In the Grand Island Independent of Grand Island, Nebraska we learn that the heretofore low-profile Northwest School Board was treated to a powerful proposal for teaching creationism in science class.
Their headline is Northwest school board begins budget work. Most of the story is about budget stuff but don’t worry — we’ll only give you the creationism part, with bold font added by us for emphasis. They say:
In other business at the school board meeting Monday night, Northwest High School science teacher Dave Olson made a presentation asking that Northwest High School students “learn about both the scientific evidence for and against neo-Darwinian evolution.”
Way to go, Dave! That’s right out of the Discoveroids’ playbook. After that teaser there are several more paragraphs about budget matters, and then it gets back to Olson:
Near the end of his presentation on evolution, Olson told board members that he is not proposing that Northwest High School students learn about any religious viewpoints such as creationism and he is not proposing that students learn about intelligent design. He also said he is not proposing that students stop learning the evidence for evolution. Instead, he said he wants students to learn the evidence both for and against neo-Darwinian evolution.
Yeah — teach both sides! None of that religious stuff — heaven forbid! — just the evidence against evolution (whatever that is). Are we imagining things, or does Olson sound like he’s been brainwashed — perhaps even coached — by the Discoveroids? Let’s read on:
Olson gave a PowerPoint presentation with slides that raised questions about Darwin’s Theory of Evolution, with several of the slides quoting Jonathan Wells, a Ph.D. who questions the theory of evolution. One of the slides was titled “Survival of the Fakest.” It quoted Wells as saying, “Science now knows that many of the pillars of Darwinian theory are either false or misleading. Yet biology texts continue to present them as factual evidence of evolution. What does this imply about their scientific standards?”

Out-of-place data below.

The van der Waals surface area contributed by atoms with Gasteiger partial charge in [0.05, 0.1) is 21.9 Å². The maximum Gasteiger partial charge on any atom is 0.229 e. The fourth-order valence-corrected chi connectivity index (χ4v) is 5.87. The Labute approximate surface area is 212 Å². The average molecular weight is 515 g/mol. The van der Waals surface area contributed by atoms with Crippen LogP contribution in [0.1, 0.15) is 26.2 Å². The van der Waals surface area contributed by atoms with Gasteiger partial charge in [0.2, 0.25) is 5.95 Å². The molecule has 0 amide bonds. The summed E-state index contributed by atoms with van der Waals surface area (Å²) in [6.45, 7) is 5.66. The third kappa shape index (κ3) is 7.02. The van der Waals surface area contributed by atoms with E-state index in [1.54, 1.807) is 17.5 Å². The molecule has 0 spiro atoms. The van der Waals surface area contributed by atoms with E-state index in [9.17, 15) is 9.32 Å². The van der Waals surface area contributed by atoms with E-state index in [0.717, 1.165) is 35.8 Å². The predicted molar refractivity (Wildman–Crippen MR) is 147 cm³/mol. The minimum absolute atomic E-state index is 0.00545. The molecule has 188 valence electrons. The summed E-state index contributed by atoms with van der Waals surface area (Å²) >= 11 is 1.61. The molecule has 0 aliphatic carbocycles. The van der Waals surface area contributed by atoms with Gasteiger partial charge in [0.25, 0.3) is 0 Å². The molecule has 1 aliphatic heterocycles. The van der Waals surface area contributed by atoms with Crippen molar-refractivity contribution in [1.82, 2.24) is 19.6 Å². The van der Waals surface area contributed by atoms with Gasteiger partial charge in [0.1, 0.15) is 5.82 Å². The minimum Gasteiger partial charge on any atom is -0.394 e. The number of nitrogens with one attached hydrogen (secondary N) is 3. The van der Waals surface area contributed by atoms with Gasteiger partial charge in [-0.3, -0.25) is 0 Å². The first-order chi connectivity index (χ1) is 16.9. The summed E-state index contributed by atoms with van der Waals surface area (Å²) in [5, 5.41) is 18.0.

BWAHAHAHAHAHA! See Discovery Institute: The Genius of Jonathan Wells. Olson has drunk deeply of the Discoveroid Kool-Aid. We’ll skip a paragraph about Haeckel’s drawings. Ah, now we come to this:
The science teacher also took issue with neo-Darwinism that says new species arise from the accumulation of mutations in DNA to create new variations, with natural selection helping to eliminate harmful mutations. However, his slide said, “Today, genetics show that most mutations are harmful, thus new traits are not likely to occur. Traits are naturally selected, no new traits are formed.”
He didn’t miss too many clichés. Well, he didn’t mention Hitler — or maybe he did, but the newspaper didn’t report that. Then, like a good creationist, he slips in some quote-mining:
One of Olson’s slides cited Darwin himself to support teaching evidence against the theory of evolution. That slide quoted Darwin as saying, “A fair result can be obtained only by fully stating and balancing the facts and arguments on both sides of each question.”
That’s from the Introduction of Origin of Species. The Discoveroids use that one too — see Discovery Institute’s “Academic Freedom Day”. What the quote-miners fail to point out is that Darwin did present the objections to his theory. See, for example, Chapter 6 – Difficulties on Theory, in which he described, and rebutted, many of the arguments that are still commonly used by creationists today.
Here’s our last excerpt from the news story:
Olson asked the board’s curriculum committee to consider his request for a change so that both the scientific evidence for and against neo-Darwinism be taught.
There’s no mention of what the Board decided to do, if anything. Perhaps we’ll learn about it one of these days. Until then, all we can do is wish Mr. Olson’s students good luck. They’re going to need it.
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